How Claude Shannon's master thesis changed our world

Prankster, inventor and juggler, the American mathematical engineer Claude Shannon had a hand in several innovations spanning across disciplines. Chief among them: a thesis that transformed modern computing.

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Google honors Claude Shannon on what would have been his 100th birthday.
Thierry Ehrmann/Wikimedia Commons
American mathematical engineer Claude Shannon seen in graffiti. Reproduction of a 1963 photograph by Alfred Eisenstaedt in a graffiti in the "Abode of Chaos" museum of contemporary art, in Saint-Romain-au-Mont-d'Or, Rhône-Alpes region, France.

The juggling, suited man on the newest Google Doodle is American mathematician and engineer Claude Shannon. April 30, 2016 marks what would have been his 100th birthday.

Working around the time of, and occasionally encountering, Einstein and Alan Turing, Dr. Shannon left his own legacy of note behind, contributing to significant advances in computing and information, as well as encryption and entropy. During his lifetime, he achieved the title of “the father of information theory.”

“Notwithstanding this list of staggering achievements in mathematics and engineering, Shannon managed to avoid one of the more pernicious trappings of genius: taking oneself too seriously,” Google states in the company’s description of its latest doodle.

Shannon’s most notable achievement, which earned him his moniker: a 1948 paper entitled “A Mathematical Theory of Communication.”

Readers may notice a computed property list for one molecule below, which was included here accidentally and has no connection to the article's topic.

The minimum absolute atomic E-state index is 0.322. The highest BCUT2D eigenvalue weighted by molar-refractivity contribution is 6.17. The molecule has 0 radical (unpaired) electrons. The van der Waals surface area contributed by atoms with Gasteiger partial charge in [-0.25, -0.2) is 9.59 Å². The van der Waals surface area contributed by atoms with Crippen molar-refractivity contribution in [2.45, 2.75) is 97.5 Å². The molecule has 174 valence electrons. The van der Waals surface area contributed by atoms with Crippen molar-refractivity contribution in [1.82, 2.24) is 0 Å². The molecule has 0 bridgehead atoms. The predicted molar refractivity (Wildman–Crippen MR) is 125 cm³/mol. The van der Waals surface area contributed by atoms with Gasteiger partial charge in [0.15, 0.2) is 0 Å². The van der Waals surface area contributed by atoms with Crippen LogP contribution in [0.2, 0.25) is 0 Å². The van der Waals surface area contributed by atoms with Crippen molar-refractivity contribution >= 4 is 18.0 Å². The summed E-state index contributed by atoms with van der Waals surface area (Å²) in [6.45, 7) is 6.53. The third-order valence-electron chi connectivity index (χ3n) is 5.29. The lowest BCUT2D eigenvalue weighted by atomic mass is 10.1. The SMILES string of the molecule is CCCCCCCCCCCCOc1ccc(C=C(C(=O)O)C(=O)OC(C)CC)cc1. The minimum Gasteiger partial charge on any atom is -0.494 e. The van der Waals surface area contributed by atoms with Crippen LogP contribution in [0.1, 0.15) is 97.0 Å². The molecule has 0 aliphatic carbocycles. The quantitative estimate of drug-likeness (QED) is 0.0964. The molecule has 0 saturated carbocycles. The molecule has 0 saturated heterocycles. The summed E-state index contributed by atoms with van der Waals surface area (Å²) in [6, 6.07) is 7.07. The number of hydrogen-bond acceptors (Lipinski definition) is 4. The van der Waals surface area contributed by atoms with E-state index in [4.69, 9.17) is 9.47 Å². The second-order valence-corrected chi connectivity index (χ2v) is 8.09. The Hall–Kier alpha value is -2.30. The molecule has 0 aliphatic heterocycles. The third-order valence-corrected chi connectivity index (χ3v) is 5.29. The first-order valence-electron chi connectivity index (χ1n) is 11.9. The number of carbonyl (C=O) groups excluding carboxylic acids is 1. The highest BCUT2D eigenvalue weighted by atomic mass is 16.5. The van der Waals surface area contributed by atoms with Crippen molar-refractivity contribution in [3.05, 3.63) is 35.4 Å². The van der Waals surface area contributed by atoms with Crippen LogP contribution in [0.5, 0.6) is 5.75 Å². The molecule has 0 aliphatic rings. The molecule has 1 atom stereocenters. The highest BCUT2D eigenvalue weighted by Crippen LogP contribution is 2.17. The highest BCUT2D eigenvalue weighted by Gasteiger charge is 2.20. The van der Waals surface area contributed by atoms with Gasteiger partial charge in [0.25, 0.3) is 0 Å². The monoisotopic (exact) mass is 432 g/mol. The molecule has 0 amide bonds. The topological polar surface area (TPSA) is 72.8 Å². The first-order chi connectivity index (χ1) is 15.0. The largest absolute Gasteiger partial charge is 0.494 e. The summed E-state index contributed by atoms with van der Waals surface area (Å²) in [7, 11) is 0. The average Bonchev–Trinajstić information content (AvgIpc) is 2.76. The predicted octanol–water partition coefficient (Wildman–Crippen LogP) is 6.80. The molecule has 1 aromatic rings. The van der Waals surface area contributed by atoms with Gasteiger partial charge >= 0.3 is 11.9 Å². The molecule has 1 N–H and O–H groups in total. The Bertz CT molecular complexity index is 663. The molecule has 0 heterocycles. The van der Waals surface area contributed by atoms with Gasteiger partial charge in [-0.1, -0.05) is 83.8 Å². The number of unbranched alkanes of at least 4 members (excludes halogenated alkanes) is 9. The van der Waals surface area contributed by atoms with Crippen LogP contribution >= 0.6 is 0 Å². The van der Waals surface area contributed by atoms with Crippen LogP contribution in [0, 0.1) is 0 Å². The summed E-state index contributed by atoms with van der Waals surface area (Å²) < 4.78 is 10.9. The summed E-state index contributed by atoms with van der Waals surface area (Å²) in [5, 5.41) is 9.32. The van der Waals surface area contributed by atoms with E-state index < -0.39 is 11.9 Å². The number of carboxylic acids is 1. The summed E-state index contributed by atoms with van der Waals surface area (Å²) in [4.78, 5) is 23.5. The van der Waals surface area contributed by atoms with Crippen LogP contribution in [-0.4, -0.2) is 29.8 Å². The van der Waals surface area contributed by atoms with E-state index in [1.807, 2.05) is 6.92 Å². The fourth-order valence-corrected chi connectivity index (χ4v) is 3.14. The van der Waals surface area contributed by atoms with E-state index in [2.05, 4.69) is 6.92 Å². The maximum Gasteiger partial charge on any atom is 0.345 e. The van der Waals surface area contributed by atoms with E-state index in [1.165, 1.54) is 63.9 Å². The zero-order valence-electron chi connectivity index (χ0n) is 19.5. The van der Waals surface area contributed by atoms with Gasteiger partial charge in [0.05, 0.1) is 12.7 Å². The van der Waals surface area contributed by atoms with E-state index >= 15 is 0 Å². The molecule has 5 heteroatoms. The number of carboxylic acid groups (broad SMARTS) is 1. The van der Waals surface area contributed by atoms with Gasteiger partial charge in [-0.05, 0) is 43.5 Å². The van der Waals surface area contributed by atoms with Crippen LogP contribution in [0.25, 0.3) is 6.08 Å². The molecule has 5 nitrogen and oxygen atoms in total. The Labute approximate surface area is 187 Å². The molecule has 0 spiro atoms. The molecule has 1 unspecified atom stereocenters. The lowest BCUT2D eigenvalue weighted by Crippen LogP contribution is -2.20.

In the paper, Shannon created the basic blocks of what would later be known as information theory, mathematics based around how to store and transfer data. He introduced the theory that information was a measurable element and defined the basic unit, which would latter be called a “bit." 

“Today Shannon’s insights help shape virtually all systems that store, process, or transmit information in digital form – from compact discs to supercomputers, from facsimile machines to deep-space probes such as Voyager,” IEEE Spectrum's John Horgan wrote in 1992.

Although, the source of Shannon’s renown was generated much earlier than 1948.

While in his early 20’s pursuing a Master’s degree at MIT, Shannon’s background in both mathematics and engineering enabled him to envision a link between an algebraic system created by George Boole in the 1800s and the telephone switching circuits of the time, according to profile from New York University.  

The resulting connection created the basis of modern computing, where the value of “1” and “0” are assigned to circuits that act as “the nervous system of every computer in the world,” NYU states.

When asked about his Master’s thesis, “A Symbolic Analysis Of Relay And Switching Circuits,” in an interview with IEEE Spectrum at the age of 75, Shannon made light of the discovery.

“It just happened that no one else was familiar with both those fields at the same time,” he said. Adding, “I’ve always loved that word, ‘Boolean.’”

As noted as Shannon was for his achievements, he was also known for his humor and pranks.

Much of his own tinkering and inventing resulted in items such as rocket-powered frisbees, flame-throwing trumpets, a unique unicycle that made it easier to ride and juggle simultaneously, and a mechanical miniature of several clowns juggling. 

"A world-class prankster and juggler, he was often spotted in the halls of Bell Labs on a unicycle," Google states of Shannon during his years working for Bell Telephone Laboratories in the 1940s.  

His Google Doodle, animated by artist Nate Swinehart, pays homage to both his genius and his pursuit of levity and personal interests. Shannon juggles the numbers that helped him revolutionize how much of the world computes and stores information.

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